Farming and wool industry leader James Parsons took a break from the boardroom on Saturday to win the senior shearing final at the Whangarei A&P Show.
Chairman of grower-owned strong wool marketing and export company Wools of New Zealand, the major sponsor of Shearing Sports New Zealand, the Northland sheep and beef farmer helps organise the sheep for the show.
A former Nuffield scholar, he was chairman of Beef+Lamb NZ for four years — during the 2015 farmers levy referendum — and also a former member of the New Zealand Meat Board.
Parsons is now a board member at Ospri, and agricultural faculty Lincoln University.
Discarding the suit and tie and picking up the handpiece was an important contribution.
Parsons was one of only 11 shearers across the three grades, in the first of eight A&P show shearing competitions in the northern region during the summer.
“I thought I’d make up numbers by entering,” he said.
There were four in the senior event, and Parsons won the final from Northland competitions stalwarts Steve Coop and Alan Boler.
“I didn’t shear last year as was I busy ensuring all the sheep were kept up for the shearers,” he said.
“I surprised myself by doing okay this year.”
Parsons had shorn a few competitions more than 10 years ago and once made an intermediate final.
In recent years he had competed only once, two years ago, and also to make up the numbers.
Read more about shearing and woolhandling on The Country here.
He said Saturday’s workout was enough to give him a taste for more.
“I will try to do a couple of shows this year.”
Parsons has a hankering for the North Hokianga A&P Show on February 17 at Broadwood, the northernmost competition on the Shearing Sports New Zealand schedule for the 2023-24 season.
“That’s my old community, where I started shearing,” he said.
Parsons said he would be looking for entries in the North to improve as the post-Christmas events made more time available.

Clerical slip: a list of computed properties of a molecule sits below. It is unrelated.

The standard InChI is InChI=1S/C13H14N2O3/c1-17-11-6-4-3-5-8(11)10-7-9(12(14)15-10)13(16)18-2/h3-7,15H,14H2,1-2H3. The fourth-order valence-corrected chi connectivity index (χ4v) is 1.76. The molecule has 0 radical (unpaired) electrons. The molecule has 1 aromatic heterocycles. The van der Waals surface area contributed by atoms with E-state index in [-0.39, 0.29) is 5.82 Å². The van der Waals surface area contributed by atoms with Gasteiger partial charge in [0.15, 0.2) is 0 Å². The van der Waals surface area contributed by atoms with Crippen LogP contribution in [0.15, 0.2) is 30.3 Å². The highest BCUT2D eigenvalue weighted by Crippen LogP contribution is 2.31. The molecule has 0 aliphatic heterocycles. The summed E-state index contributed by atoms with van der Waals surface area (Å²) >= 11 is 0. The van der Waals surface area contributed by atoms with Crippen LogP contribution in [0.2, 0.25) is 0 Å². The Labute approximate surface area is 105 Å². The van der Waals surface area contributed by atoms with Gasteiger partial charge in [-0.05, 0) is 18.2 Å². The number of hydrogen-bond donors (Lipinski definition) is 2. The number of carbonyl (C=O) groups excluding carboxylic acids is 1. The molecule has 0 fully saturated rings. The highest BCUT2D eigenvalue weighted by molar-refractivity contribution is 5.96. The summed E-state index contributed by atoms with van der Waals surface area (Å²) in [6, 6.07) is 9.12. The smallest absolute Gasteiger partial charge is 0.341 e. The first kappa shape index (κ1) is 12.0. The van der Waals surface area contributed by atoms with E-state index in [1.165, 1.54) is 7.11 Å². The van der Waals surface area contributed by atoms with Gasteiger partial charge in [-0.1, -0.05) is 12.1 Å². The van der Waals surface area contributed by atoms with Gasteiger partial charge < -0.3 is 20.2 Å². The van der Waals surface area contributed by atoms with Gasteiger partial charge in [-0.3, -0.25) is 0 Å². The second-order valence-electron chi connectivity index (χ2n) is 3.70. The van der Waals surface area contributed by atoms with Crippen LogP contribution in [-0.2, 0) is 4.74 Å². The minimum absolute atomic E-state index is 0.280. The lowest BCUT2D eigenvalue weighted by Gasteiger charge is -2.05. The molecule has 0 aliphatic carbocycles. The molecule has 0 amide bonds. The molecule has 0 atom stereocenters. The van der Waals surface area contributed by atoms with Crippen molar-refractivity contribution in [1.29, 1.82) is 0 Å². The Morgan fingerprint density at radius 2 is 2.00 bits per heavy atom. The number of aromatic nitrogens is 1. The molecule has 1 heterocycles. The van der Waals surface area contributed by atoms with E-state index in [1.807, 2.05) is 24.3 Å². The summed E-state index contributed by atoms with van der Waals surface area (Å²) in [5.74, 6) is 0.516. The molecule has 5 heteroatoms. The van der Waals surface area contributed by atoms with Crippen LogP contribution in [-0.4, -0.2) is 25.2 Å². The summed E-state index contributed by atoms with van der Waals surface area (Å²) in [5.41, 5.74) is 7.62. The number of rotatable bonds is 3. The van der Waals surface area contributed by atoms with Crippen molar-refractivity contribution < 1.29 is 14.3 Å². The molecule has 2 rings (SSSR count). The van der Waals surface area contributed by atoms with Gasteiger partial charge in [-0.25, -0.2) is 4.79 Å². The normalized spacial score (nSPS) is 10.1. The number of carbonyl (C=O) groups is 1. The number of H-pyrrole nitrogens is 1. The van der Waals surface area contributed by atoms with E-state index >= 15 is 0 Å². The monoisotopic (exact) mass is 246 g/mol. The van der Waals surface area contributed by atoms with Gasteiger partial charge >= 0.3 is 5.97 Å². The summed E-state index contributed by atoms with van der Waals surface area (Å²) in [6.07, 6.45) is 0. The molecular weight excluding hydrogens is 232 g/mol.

He said the downturn was “partially” attributable to the struggles of the wool sector — including the strong wool price decline over the past two decades — but it was “mostly the time of year and local gangs busy on show day”.
“Early December isn’t as good as a January or February show,” he said.
One who did make it to the show was Kaiwaka shearing contractor and nationally ranked shearer Toa Henderson, who had given the crew the day off to encourage them to compete at the show.
He scored the 20th win of his open-class career in New Zealand in a three-man final, his first win of the season following the triumphs of last season when he had 11 wins, four second placings and a third in 16 finals.
With a third placing at the Waimate Spring Shears in South Canterbury and fourth a week later at the Poverty Bay show in Gisborne behind him at the start of the season in October, Henderson could have been forgiven had he chosen instead at the weekend to travel to Rotorua to defend the Agrodome Shears he won in January last year.
Also with a best woolshed tally of over 900 lambs in nine hours last season, Henderson shore the 20-lamb final in about 16 minutes.
The runner-up was veteran Northland shows competitor Neville Osborne, of Dargaville, and Jayden Mainland, of Wellsford, was third in what was his first open final.
Hazel Wood, one of a group of female shearers whose path in shearing was featured in the 2018 movie She Shears, claimed the intermediate title but was the only shearer in the grade.
She also shore in the open heats, to help make up the numbers.
It was the last pre-Christmas Saturday of the Shearing Sports New Zealand season, which resumes with the Peninsula Duvauchelle Shears near Christchurch on January 13, with five competitions spanning almost the length of New Zealand the following Friday and Saturday — including the Kaikohe A&P Show in the North and the Winton A &P Show in the South on January 20.